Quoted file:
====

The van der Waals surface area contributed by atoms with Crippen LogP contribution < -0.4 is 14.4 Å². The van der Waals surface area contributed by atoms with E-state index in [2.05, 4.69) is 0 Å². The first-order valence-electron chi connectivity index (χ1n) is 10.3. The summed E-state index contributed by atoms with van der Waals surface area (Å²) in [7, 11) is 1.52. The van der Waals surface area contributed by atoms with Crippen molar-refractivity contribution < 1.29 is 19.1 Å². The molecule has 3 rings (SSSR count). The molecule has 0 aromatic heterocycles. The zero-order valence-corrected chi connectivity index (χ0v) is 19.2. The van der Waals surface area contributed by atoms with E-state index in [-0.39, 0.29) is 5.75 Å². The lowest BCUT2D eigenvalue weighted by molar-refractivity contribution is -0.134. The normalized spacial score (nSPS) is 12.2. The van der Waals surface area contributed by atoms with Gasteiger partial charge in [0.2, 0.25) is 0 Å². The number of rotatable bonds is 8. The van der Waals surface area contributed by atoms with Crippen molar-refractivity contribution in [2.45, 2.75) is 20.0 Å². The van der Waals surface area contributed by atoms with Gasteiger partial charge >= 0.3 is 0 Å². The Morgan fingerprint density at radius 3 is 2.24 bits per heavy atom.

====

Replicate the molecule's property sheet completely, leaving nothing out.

The van der Waals surface area contributed by atoms with Crippen LogP contribution < -0.4 is 14.4 Å². The van der Waals surface area contributed by atoms with E-state index in [2.05, 4.69) is 0 Å². The first-order valence-electron chi connectivity index (χ1n) is 10.3. The summed E-state index contributed by atoms with van der Waals surface area (Å²) in [7, 11) is 1.52. The van der Waals surface area contributed by atoms with Crippen molar-refractivity contribution < 1.29 is 19.1 Å². The molecule has 3 rings (SSSR count). The molecule has 0 aromatic heterocycles. The zero-order valence-corrected chi connectivity index (χ0v) is 19.2. The van der Waals surface area contributed by atoms with E-state index in [-0.39, 0.29) is 5.75 Å². The lowest BCUT2D eigenvalue weighted by molar-refractivity contribution is -0.134. The normalized spacial score (nSPS) is 12.2. The van der Waals surface area contributed by atoms with Gasteiger partial charge in [0.2, 0.25) is 0 Å². The number of rotatable bonds is 8. The van der Waals surface area contributed by atoms with Crippen molar-refractivity contribution in [2.45, 2.75) is 20.0 Å². The van der Waals surface area contributed by atoms with Gasteiger partial charge >= 0.3 is 0 Å². The Morgan fingerprint density at radius 3 is 2.24 bits per heavy atom.